This fall I’ll be co-teaching a class on how to write narrative nonfiction—nonfiction that tells a story. It’s a subject that has engrossed me for years, ever since I began work on my first nonfiction picture book biography, The Dinosaurs of Waterhouse Hawkins, over 13 years ago.
Back 1996, I hadn’t a clue what I was doing, but guided by my wonderful editor, Tracy Mack, I fumbled my way forward. Just as Waterhouse hoped his dinosaurs would bring history to life, I also hoped my story would do the same.
The book took about four years to write, partly because of the difficulty of finding information on my subject, but mostly because I was exploring a relatively new genre. I could find plenty of classes and how-to books for writing fiction, but very, very little on how to write narrative nonfiction.
And so, I revised and revised through 14 drafts, trying to shape an accurate, engaging story. Other books and magazine articles followed, and I began to get a better sense of what needs to be in place for narrative nonfiction to work:
Story structure: Narrative nonfiction tells a story and, like any story, there needs to be a beginning, a middle and an end.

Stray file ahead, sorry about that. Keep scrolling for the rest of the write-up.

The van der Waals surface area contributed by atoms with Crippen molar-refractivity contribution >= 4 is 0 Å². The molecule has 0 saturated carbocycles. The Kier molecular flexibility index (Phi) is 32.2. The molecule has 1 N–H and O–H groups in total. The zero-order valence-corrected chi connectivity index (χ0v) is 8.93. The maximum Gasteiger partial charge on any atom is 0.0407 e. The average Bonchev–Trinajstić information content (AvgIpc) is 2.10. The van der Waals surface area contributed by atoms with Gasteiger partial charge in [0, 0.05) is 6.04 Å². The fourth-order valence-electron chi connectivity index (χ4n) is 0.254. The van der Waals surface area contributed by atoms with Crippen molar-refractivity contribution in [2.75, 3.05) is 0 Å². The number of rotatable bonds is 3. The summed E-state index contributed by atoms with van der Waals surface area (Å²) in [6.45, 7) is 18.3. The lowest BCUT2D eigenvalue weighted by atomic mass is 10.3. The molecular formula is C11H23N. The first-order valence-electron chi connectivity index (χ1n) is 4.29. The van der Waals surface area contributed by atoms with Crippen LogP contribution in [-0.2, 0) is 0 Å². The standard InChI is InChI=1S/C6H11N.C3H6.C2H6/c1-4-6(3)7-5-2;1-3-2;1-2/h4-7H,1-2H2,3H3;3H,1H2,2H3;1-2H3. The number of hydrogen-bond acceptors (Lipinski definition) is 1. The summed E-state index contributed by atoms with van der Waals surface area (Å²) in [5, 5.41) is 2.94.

Point of view: Textbooks have an omniscient narrator, but narrative nonfiction is told from the viewpoint of the characters in the story, as if we were walking around in their shoes and seeing the action unfold through their eyes.
Theme: A story needs a guiding concept, a key idea that gives focus and meaning to a story. This is true for novels, and it’s true for narrative nonfiction as well.
Strong character/s: Strong characters take action. They are in the driver’s seat, moving the story forward.
Voice: Impassioned, sly, suspenseful, comforting—a storyteller’s voice, their use of language, sets the tone for a satisfying story.
Sensory imagery/concrete details: Sights, sounds, smells, tastes, and textures help place and keep us in the shoes of the character driving the story.
These are the elements I use to tell stories and hopefully—like Waterhouse’s dinosaurs of brick, cement, and iron hooping—bring history to life.
For more information on my class (co-taught with Highlights senior editor Kim T. Griswell), or the many other classes taught by authors and editors, visit the Highlights Foundation Founders Workshops.